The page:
Terri Wright is the director of APHA’s Center for School, Health & Education Division of Public Health Policy and Practice where she provides leadership to the strategic development and integration of public health in school-based health care and education. Wright most recently retired from the W. K. Kellogg Foundation in Battle Creek, Mich., where she served for 12 years as a program director for health policy. In this guest commentary, Wright discusses the critical role of school-based health care in ensuring health and wellness among our nation’s children and reducing gun violence in our schools.
President Obama has led our nation in the development of a comprehensive response to gun violence and senseless loss of life. One essential component of the plan is increasing access to mental health services. The good news is that this work is possible by placing an enhanced focus on school-based health care, a proven method with bipartisan congressional support as well as that of Secretary of Education Arne Duncan and Secretary of Health and Human Services Kathleen Sebelius.
The nearly 2,000 school-based health centers in operation across the country are an evidence-based, front-line strategy. They cost-effectively identify and provide services for students in need of mental health services, hopefully averting future tragedy. Funding and expanding school-based health care must be part of the plan moving ahead.
President Obama is to be applauded for releasing an urgently needed plan to reduce gun violence earlier this year. It includes a host of common-sense policies that reinforce the notion that “enough is enough” while upholding our Constitution and Second Amendment rights.
Now, the real work begins, and no doubt it will be a tough road ahead, as he rallies the support of our lawmakers to make our streets, schools and communities safer for all of us but especially our children. All the more reason to seize this opportunity before us.
Nationwide, nearly one in five children and adolescents experiences symptoms of mental health disorders. Of those in need of help, only 15 to 20 percent receive services. Left untreated, mental health conditions in children and adolescents lead to higher rates of suicide, violence, school dropout, family dysfunction, juvenile incarcerations, alcohol and other drug use and injuries.
Because of their trusted relationships, SBHC staff, along with teachers and other school personnel, are often the first to notice signs that a student is having trouble. They provide on-site treatment and daily support, making mental health services accessible, proactive and effective.
SBHCs in 48 states and the District of Columbia deliver comprehensive primary and preventive healthcare to more than 2 million students – regardless of their ability to pay – in their schools. Not only does this help improve mental health and stop violence, it helps students stay in school and graduate, combats rising obesity and diabetes rates, and provides the social supports to move past such barriers to graduation as teen pregnancy and chronic absenteeism.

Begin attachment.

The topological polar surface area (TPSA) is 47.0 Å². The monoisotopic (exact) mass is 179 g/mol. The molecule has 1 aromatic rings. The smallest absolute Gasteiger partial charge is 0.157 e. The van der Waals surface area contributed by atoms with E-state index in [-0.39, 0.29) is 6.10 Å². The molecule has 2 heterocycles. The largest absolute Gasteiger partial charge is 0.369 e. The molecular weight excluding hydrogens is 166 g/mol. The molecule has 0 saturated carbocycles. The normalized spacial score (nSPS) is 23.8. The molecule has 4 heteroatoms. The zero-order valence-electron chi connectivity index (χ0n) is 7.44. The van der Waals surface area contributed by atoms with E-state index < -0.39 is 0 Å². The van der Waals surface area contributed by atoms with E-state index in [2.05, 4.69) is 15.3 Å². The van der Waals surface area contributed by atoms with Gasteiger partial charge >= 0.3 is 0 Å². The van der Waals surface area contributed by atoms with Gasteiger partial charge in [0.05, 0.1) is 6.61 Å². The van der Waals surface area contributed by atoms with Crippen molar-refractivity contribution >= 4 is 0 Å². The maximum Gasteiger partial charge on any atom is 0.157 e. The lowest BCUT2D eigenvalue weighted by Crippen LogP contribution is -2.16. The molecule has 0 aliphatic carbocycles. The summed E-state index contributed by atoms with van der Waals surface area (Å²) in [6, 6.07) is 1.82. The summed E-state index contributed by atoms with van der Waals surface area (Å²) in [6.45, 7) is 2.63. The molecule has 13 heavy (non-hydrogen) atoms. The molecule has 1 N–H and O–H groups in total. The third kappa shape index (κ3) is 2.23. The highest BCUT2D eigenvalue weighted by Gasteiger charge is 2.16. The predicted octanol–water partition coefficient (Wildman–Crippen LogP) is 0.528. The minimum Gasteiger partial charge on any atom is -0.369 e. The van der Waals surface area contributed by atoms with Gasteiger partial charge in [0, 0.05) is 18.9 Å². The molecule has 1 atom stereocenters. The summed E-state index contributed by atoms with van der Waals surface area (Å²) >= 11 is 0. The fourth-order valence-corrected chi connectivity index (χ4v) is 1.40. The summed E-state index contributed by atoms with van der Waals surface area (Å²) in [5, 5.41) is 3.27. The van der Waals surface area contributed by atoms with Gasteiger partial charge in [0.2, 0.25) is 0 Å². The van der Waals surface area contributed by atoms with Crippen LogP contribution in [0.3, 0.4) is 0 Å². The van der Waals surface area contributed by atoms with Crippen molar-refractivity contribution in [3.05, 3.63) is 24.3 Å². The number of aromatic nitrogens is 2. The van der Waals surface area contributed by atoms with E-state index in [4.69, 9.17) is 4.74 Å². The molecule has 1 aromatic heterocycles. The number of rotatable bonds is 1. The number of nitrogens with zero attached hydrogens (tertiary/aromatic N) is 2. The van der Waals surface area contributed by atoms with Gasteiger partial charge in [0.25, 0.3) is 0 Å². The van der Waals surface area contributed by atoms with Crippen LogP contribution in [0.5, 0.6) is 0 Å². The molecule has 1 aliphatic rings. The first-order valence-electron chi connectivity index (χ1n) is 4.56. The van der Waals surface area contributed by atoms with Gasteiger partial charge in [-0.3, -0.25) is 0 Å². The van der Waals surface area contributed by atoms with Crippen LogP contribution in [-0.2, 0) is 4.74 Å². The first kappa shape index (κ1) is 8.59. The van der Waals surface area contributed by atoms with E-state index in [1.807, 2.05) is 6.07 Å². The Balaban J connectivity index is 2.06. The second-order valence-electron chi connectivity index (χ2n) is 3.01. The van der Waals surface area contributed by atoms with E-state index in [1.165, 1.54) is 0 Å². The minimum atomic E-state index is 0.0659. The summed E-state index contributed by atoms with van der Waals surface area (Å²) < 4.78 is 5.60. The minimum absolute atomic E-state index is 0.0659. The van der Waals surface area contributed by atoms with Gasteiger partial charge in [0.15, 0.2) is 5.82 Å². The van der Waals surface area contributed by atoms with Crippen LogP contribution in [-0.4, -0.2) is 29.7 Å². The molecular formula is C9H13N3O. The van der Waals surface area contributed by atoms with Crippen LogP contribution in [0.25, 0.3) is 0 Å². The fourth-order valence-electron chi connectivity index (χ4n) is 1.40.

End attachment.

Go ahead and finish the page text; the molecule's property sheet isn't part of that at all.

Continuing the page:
School-based health centers are much more likely to provide mental health services for adolescents than are other providers. In fact, of the children and adolescents who do receive mental health services, 70 to 80 percent receive them in schools. Students report that they trust the confidentiality afforded by SBHCs, and it’s certainly easier to get there when the services are just down the hall. Beyond individual students, SBHCs support all students’ mental health by creating preventive, school-wide programs to address bullying, violence, anger, depression, and other social and emotional issues that impede academic achievement.
Congress included SBHCs in the Affordable Care Act as a key link in the nation’s health care safety net, recently providing $80 million for structural enhancements such as construction, renovation, technology upgrades and equipment for SBHCs. As important as that funding is to build new centers and make capital improvements in existing ones, it doesn’t pay for operations. It doesn’t fund the nurse practitioner, the mental health therapist, the medical assistant. They are the heart and soul of the centers, the reason students come in, trust the care they receive, and keep coming back.
To fully realize the potential of SBHCs in serving our young people, Congress must appropriate $50 million to support their operation and ensure that countless children and adolescents receive the mental health services they need. This is a specific, immediate step Congress and Secretaries Duncan and Sebelius can take.
It’s also one of our best chances we have to avert future violence and tragedy.